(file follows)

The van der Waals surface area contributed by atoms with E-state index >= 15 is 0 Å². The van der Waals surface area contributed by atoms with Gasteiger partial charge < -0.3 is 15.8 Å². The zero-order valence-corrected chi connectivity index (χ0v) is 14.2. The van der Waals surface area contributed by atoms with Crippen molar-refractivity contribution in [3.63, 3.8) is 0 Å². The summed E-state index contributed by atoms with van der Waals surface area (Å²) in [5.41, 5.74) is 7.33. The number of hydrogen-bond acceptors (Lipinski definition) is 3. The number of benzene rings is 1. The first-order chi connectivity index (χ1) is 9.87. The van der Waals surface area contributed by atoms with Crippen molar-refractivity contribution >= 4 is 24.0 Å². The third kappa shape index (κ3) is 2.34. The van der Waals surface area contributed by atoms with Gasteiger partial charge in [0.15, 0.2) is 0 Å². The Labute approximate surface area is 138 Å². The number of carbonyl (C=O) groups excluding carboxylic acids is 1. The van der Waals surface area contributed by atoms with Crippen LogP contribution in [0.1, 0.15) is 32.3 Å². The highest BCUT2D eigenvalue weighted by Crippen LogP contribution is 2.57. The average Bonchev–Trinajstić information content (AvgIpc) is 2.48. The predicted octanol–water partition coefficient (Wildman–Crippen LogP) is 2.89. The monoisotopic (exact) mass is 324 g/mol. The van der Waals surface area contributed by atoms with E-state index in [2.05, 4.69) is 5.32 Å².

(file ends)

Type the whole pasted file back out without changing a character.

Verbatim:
The van der Waals surface area contributed by atoms with E-state index >= 15 is 0 Å². The van der Waals surface area contributed by atoms with Gasteiger partial charge < -0.3 is 15.8 Å². The zero-order valence-corrected chi connectivity index (χ0v) is 14.2. The van der Waals surface area contributed by atoms with Crippen molar-refractivity contribution in [3.63, 3.8) is 0 Å². The summed E-state index contributed by atoms with van der Waals surface area (Å²) in [5.41, 5.74) is 7.33. The number of hydrogen-bond acceptors (Lipinski definition) is 3. The number of benzene rings is 1. The first-order chi connectivity index (χ1) is 9.87. The van der Waals surface area contributed by atoms with Crippen molar-refractivity contribution >= 4 is 24.0 Å². The third kappa shape index (κ3) is 2.34. The van der Waals surface area contributed by atoms with Gasteiger partial charge in [0.15, 0.2) is 0 Å². The Labute approximate surface area is 138 Å². The number of carbonyl (C=O) groups excluding carboxylic acids is 1. The van der Waals surface area contributed by atoms with Crippen LogP contribution in [0.1, 0.15) is 32.3 Å². The highest BCUT2D eigenvalue weighted by Crippen LogP contribution is 2.57. The average Bonchev–Trinajstić information content (AvgIpc) is 2.48. The predicted octanol–water partition coefficient (Wildman–Crippen LogP) is 2.89. The monoisotopic (exact) mass is 324 g/mol. The van der Waals surface area contributed by atoms with E-state index in [2.05, 4.69) is 5.32 Å².